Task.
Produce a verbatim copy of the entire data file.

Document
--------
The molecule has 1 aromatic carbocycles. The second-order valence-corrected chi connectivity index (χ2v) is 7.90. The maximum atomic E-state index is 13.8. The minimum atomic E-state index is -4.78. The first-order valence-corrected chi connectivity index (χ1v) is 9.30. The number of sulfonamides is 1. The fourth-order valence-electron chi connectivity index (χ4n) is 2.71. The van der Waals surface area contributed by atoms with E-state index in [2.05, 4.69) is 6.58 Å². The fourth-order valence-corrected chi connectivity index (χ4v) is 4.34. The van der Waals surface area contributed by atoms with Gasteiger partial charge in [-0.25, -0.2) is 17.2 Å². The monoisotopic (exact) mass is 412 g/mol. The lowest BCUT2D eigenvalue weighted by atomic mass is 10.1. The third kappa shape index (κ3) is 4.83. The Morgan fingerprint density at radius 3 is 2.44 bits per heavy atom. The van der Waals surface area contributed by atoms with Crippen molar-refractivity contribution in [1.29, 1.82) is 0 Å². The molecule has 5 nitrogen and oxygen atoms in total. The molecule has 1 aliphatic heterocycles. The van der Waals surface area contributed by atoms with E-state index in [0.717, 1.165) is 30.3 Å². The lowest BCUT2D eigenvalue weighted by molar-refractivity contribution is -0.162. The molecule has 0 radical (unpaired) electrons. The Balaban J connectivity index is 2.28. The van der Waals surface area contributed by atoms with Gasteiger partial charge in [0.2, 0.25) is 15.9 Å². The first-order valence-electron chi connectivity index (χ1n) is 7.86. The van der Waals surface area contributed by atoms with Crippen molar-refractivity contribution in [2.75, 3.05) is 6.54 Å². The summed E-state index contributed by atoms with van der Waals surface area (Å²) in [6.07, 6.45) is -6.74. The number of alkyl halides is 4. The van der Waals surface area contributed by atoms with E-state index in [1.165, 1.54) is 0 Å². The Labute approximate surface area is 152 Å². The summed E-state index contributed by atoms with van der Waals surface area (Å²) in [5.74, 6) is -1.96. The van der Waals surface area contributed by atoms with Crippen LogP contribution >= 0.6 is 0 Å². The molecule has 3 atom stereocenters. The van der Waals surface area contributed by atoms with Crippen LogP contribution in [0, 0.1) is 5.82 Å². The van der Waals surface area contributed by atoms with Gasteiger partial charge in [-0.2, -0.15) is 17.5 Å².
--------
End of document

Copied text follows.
The molecule has 1 aromatic carbocycles. The second-order valence-corrected chi connectivity index (χ2v) is 7.90. The maximum atomic E-state index is 13.8. The minimum atomic E-state index is -4.78. The first-order valence-corrected chi connectivity index (χ1v) is 9.30. The number of sulfonamides is 1. The fourth-order valence-electron chi connectivity index (χ4n) is 2.71. The van der Waals surface area contributed by atoms with E-state index in [2.05, 4.69) is 6.58 Å². The fourth-order valence-corrected chi connectivity index (χ4v) is 4.34. The van der Waals surface area contributed by atoms with Gasteiger partial charge in [-0.25, -0.2) is 17.2 Å². The monoisotopic (exact) mass is 412 g/mol. The lowest BCUT2D eigenvalue weighted by atomic mass is 10.1. The third kappa shape index (κ3) is 4.83. The Morgan fingerprint density at radius 3 is 2.44 bits per heavy atom. The van der Waals surface area contributed by atoms with Crippen molar-refractivity contribution in [1.29, 1.82) is 0 Å². The molecule has 5 nitrogen and oxygen atoms in total. The molecule has 1 aliphatic heterocycles. The van der Waals surface area contributed by atoms with E-state index in [0.717, 1.165) is 30.3 Å². The lowest BCUT2D eigenvalue weighted by molar-refractivity contribution is -0.162. The molecule has 0 radical (unpaired) electrons. The Balaban J connectivity index is 2.28. The van der Waals surface area contributed by atoms with Gasteiger partial charge in [0.2, 0.25) is 15.9 Å². The first-order valence-electron chi connectivity index (χ1n) is 7.86. The van der Waals surface area contributed by atoms with Crippen molar-refractivity contribution in [2.75, 3.05) is 6.54 Å². The summed E-state index contributed by atoms with van der Waals surface area (Å²) in [6.07, 6.45) is -6.74. The number of alkyl halides is 4. The van der Waals surface area contributed by atoms with E-state index in [1.165, 1.54) is 0 Å². The Labute approximate surface area is 152 Å². The summed E-state index contributed by atoms with van der Waals surface area (Å²) in [5.74, 6) is -1.96. The van der Waals surface area contributed by atoms with Crippen LogP contribution >= 0.6 is 0 Å². The molecule has 3 atom stereocenters. The van der Waals surface area contributed by atoms with Crippen LogP contribution in [0, 0.1) is 5.82 Å². The van der Waals surface area contributed by atoms with Gasteiger partial charge in [-0.2, -0.15) is 17.5 Å².